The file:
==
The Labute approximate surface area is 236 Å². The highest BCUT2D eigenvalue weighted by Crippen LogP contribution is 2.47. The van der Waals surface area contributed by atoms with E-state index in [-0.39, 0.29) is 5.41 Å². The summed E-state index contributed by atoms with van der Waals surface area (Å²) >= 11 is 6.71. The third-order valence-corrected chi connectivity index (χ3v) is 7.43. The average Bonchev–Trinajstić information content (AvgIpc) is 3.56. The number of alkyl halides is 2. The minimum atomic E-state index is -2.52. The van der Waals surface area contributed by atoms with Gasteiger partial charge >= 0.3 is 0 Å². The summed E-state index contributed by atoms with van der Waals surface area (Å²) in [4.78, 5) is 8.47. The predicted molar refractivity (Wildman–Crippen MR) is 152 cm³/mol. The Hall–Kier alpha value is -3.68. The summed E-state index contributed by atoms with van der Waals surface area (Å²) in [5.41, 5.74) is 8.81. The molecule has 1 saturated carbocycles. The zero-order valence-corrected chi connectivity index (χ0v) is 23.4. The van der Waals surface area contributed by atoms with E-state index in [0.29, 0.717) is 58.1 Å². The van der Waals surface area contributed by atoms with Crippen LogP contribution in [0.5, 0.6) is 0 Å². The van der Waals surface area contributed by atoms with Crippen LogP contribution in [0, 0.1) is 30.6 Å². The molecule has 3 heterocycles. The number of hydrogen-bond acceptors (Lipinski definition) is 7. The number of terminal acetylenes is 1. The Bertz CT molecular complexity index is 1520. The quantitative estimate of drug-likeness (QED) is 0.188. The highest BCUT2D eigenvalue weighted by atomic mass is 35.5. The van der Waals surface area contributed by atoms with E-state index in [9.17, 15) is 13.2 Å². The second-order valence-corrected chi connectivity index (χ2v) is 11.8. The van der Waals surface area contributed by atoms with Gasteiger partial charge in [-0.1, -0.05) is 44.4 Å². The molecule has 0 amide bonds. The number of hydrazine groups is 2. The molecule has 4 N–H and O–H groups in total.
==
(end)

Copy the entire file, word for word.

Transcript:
The Labute approximate surface area is 236 Å². The highest BCUT2D eigenvalue weighted by Crippen LogP contribution is 2.47. The van der Waals surface area contributed by atoms with E-state index in [-0.39, 0.29) is 5.41 Å². The summed E-state index contributed by atoms with van der Waals surface area (Å²) >= 11 is 6.71. The third-order valence-corrected chi connectivity index (χ3v) is 7.43. The average Bonchev–Trinajstić information content (AvgIpc) is 3.56. The number of alkyl halides is 2. The minimum atomic E-state index is -2.52. The van der Waals surface area contributed by atoms with Gasteiger partial charge >= 0.3 is 0 Å². The summed E-state index contributed by atoms with van der Waals surface area (Å²) in [4.78, 5) is 8.47. The predicted molar refractivity (Wildman–Crippen MR) is 152 cm³/mol. The Hall–Kier alpha value is -3.68. The summed E-state index contributed by atoms with van der Waals surface area (Å²) in [5.41, 5.74) is 8.81. The molecule has 1 saturated carbocycles. The zero-order valence-corrected chi connectivity index (χ0v) is 23.4. The van der Waals surface area contributed by atoms with E-state index in [0.29, 0.717) is 58.1 Å². The van der Waals surface area contributed by atoms with Crippen LogP contribution in [0.5, 0.6) is 0 Å². The van der Waals surface area contributed by atoms with Crippen LogP contribution in [0, 0.1) is 30.6 Å². The molecule has 3 heterocycles. The number of hydrogen-bond acceptors (Lipinski definition) is 7. The number of terminal acetylenes is 1. The Bertz CT molecular complexity index is 1520. The quantitative estimate of drug-likeness (QED) is 0.188. The highest BCUT2D eigenvalue weighted by atomic mass is 35.5. The van der Waals surface area contributed by atoms with E-state index in [9.17, 15) is 13.2 Å². The second-order valence-corrected chi connectivity index (χ2v) is 11.8. The van der Waals surface area contributed by atoms with Gasteiger partial charge in [-0.1, -0.05) is 44.4 Å². The molecule has 0 amide bonds. The number of hydrazine groups is 2. The molecule has 4 N–H and O–H groups in total.